Here are pictures John
Owens took of a Ruby-throated
Hummingbird and its babies in Louisiana:
The typical hummingbird nest is tiny, about the size of
half an English walnut shell. The outer part is covered with moss and plant fibers.
Sometimes it is shingled with lichens. The rest is made of plant down and spider webs.
The next picture is a
Violet-Crowned Hummingbird sitting on a nest in southern Arizona:
Our Hummingbird Nest Pictures from Arizona:
This Blue-throated Hummingbird is
incubating her eggs:
A hummingbird's nest usually has two white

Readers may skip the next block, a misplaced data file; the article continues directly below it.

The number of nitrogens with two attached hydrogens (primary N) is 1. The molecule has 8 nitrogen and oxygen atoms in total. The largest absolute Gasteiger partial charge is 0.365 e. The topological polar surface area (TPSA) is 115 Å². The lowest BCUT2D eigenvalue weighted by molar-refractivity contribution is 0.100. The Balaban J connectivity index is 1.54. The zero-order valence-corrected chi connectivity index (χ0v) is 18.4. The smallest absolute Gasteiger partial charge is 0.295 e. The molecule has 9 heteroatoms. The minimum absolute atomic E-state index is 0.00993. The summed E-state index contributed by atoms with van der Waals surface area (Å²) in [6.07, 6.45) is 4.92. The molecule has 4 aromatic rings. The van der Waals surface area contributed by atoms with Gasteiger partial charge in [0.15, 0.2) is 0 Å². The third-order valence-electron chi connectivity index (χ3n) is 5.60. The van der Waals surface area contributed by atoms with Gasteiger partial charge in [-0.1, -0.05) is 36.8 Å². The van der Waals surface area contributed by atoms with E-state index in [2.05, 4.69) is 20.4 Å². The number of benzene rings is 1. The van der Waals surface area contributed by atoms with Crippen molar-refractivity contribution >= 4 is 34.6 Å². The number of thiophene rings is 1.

eggs. They are less than half an inch long.
Here are two baby Black-Chinned
It is a remarkable sight when the mother
hummingbird comes with food and two little heads pop up. The mother perches on the side of
the nest, arches her back, stretches her neck, lifts her head, and holds her bill down to
regurgitate nectar and half-digested insects to her babies. Her throat swells and she
pumps her beak like a sewing needle.
In general, male hummingbirds contribute
in no way to the building of nests or the care of young. (There are a few rare
reports of male Ruby-throated and Male Rufous Hummingbirds incubating eggs. There is one
report of a male Anna's Hummingbird feeding young.)
Hummingbirds do not re-use the same
nest, but often build again at the same location, occasionally right on
top of the old nest.